I read this and thought, “Where was Lew Fidler when I was growing up?”
Since the widely publicized suicide last year of Rutgers University freshman Tyler Clementi shocked the nation, after his private homosexual tryst was publically broadcast by his tormentors over Twitter, the councilman is urgently trying push through a bill he introduced this week that would make anti-bullying programs mandatory in New York City schools.
During a Committee on Civil Rights hearing earlier this week, members agreed that, while city children are being bullied every day, “Gay, lesbian and immigrant kids are most at risk of being pushed around in city schools,” noting that cyberbullying is yet another channel for the bullies to use to make the lives of their victims more intolerable.
While thankfully there was no cyberbullying when I was being taunted by all the boys in my seventh grade junior high school homeroom and having my rear end handed to me numerous times by a towering, hideous monstrosity who shall remain nameless lest she read Sheepshead Bites and decide, 25 years later, that she’s still not through with me — indeed, Facebook founder Mark Zuckerberg was the tender age of three when I was desperately giving my parents every excuse, from a bellyache or ingrown toenail, to being depressed that the New York Rangers traded Ron Duguay, of why I didn’t want to go to school that day — with new technologies sprout imaginative new approaches to the age-old epidemic of mean kids picking on those meeker or somehow different from them. And as we learned a few months ago, it’s not always the bigger kid who does the bullying.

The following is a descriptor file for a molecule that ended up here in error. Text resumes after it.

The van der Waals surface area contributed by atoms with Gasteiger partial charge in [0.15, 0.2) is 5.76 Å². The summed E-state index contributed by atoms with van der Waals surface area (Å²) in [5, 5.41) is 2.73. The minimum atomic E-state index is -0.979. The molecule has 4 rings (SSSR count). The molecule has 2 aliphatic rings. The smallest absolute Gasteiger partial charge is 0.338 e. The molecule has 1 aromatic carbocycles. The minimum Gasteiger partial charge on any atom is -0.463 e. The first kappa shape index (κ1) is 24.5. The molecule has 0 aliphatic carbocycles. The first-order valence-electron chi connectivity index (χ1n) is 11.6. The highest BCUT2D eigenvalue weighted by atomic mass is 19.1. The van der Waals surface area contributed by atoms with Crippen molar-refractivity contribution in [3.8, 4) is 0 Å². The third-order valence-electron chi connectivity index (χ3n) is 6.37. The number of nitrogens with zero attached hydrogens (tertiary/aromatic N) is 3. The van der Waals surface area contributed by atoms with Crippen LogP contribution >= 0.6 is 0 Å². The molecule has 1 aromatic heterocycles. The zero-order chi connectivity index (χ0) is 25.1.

Fidler noted that state law prohibits the City Council from mandating Department of Education curriculum, so in trying to circumvent the restriction, the city’s Commission on Human Rights — which talks to schools about bullying — presented testimony during the hearing instead.
Fidler explained that he has been percolating over this idea for a few years, but decided to push forth with it after Clementi’s fatal plunge from the George Washington Bridge in Fort Lee, New Jersey on September 22, 2010, explaining that “Certainly, there will be no more graphic example of how the Internet can be used to bully someone.